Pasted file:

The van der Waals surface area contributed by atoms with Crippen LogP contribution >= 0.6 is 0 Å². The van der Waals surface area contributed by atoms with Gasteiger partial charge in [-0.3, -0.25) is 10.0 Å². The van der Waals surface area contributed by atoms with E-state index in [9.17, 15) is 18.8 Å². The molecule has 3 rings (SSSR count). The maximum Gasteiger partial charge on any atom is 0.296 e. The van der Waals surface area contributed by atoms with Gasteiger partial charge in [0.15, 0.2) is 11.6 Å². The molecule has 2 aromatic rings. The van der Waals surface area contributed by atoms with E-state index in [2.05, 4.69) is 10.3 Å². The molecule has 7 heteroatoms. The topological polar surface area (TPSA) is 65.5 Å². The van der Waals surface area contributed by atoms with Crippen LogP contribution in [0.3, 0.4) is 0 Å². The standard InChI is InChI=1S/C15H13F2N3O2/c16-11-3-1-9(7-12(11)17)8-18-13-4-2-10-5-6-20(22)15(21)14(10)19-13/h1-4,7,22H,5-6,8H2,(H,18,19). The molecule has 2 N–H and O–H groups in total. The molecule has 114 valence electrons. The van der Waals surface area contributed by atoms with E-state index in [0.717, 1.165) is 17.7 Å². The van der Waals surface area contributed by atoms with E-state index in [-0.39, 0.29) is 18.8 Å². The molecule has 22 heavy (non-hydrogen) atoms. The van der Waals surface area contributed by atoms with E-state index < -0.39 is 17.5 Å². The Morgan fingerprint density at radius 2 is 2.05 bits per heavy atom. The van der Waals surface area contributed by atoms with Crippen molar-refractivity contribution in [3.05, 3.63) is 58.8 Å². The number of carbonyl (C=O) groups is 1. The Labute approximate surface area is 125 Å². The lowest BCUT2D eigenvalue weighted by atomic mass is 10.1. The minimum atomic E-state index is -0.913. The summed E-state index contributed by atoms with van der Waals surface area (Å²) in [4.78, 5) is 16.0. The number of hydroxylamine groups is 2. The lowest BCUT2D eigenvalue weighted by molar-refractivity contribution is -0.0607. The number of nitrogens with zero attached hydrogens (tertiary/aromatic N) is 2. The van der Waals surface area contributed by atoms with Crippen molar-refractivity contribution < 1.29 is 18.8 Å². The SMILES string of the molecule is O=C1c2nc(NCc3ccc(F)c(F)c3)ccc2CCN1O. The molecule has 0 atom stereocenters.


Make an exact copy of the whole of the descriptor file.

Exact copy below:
The van der Waals surface area contributed by atoms with Crippen LogP contribution >= 0.6 is 0 Å². The van der Waals surface area contributed by atoms with Gasteiger partial charge in [-0.3, -0.25) is 10.0 Å². The van der Waals surface area contributed by atoms with E-state index in [9.17, 15) is 18.8 Å². The molecule has 3 rings (SSSR count). The maximum Gasteiger partial charge on any atom is 0.296 e. The van der Waals surface area contributed by atoms with Gasteiger partial charge in [0.15, 0.2) is 11.6 Å². The molecule has 2 aromatic rings. The van der Waals surface area contributed by atoms with E-state index in [2.05, 4.69) is 10.3 Å². The molecule has 7 heteroatoms. The topological polar surface area (TPSA) is 65.5 Å². The van der Waals surface area contributed by atoms with Crippen LogP contribution in [0.3, 0.4) is 0 Å². The standard InChI is InChI=1S/C15H13F2N3O2/c16-11-3-1-9(7-12(11)17)8-18-13-4-2-10-5-6-20(22)15(21)14(10)19-13/h1-4,7,22H,5-6,8H2,(H,18,19). The molecule has 2 N–H and O–H groups in total. The molecule has 114 valence electrons. The van der Waals surface area contributed by atoms with E-state index in [0.717, 1.165) is 17.7 Å². The van der Waals surface area contributed by atoms with E-state index in [-0.39, 0.29) is 18.8 Å². The molecule has 22 heavy (non-hydrogen) atoms. The van der Waals surface area contributed by atoms with E-state index < -0.39 is 17.5 Å². The Morgan fingerprint density at radius 2 is 2.05 bits per heavy atom. The van der Waals surface area contributed by atoms with Crippen molar-refractivity contribution in [3.05, 3.63) is 58.8 Å². The number of carbonyl (C=O) groups is 1. The Labute approximate surface area is 125 Å². The lowest BCUT2D eigenvalue weighted by atomic mass is 10.1. The minimum atomic E-state index is -0.913. The summed E-state index contributed by atoms with van der Waals surface area (Å²) in [4.78, 5) is 16.0. The number of hydroxylamine groups is 2. The lowest BCUT2D eigenvalue weighted by molar-refractivity contribution is -0.0607. The number of nitrogens with zero attached hydrogens (tertiary/aromatic N) is 2. The van der Waals surface area contributed by atoms with Crippen molar-refractivity contribution < 1.29 is 18.8 Å². The SMILES string of the molecule is O=C1c2nc(NCc3ccc(F)c(F)c3)ccc2CCN1O. The molecule has 0 atom stereocenters.